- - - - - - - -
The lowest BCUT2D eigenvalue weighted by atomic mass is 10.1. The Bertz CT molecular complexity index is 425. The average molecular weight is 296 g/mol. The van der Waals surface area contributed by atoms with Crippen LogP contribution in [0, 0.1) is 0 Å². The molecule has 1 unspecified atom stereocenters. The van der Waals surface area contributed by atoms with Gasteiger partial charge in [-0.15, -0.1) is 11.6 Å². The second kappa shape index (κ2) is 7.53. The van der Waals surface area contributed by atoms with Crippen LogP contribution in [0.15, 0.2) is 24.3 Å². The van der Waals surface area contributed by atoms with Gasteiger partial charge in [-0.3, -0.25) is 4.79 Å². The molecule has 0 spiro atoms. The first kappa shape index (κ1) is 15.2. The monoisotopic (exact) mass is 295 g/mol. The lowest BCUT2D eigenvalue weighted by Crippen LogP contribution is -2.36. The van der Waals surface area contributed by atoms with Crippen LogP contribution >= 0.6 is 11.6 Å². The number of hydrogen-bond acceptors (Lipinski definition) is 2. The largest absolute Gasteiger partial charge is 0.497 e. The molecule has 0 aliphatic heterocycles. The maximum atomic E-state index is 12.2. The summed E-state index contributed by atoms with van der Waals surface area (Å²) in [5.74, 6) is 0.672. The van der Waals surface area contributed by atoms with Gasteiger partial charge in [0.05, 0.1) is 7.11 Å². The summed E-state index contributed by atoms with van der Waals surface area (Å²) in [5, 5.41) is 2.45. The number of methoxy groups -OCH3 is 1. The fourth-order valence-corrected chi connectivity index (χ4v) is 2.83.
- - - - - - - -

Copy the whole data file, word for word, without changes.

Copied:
The lowest BCUT2D eigenvalue weighted by atomic mass is 10.1. The Bertz CT molecular complexity index is 425. The average molecular weight is 296 g/mol. The van der Waals surface area contributed by atoms with Crippen LogP contribution in [0, 0.1) is 0 Å². The molecule has 1 unspecified atom stereocenters. The van der Waals surface area contributed by atoms with Gasteiger partial charge in [-0.15, -0.1) is 11.6 Å². The second kappa shape index (κ2) is 7.53. The van der Waals surface area contributed by atoms with Crippen LogP contribution in [0.15, 0.2) is 24.3 Å². The van der Waals surface area contributed by atoms with Gasteiger partial charge in [-0.3, -0.25) is 4.79 Å². The molecule has 0 spiro atoms. The first kappa shape index (κ1) is 15.2. The monoisotopic (exact) mass is 295 g/mol. The lowest BCUT2D eigenvalue weighted by Crippen LogP contribution is -2.36. The van der Waals surface area contributed by atoms with Crippen LogP contribution >= 0.6 is 11.6 Å². The number of hydrogen-bond acceptors (Lipinski definition) is 2. The largest absolute Gasteiger partial charge is 0.497 e. The molecule has 0 aliphatic heterocycles. The maximum atomic E-state index is 12.2. The summed E-state index contributed by atoms with van der Waals surface area (Å²) in [5.74, 6) is 0.672. The van der Waals surface area contributed by atoms with Gasteiger partial charge in [0.05, 0.1) is 7.11 Å². The summed E-state index contributed by atoms with van der Waals surface area (Å²) in [5, 5.41) is 2.45. The number of methoxy groups -OCH3 is 1. The fourth-order valence-corrected chi connectivity index (χ4v) is 2.83.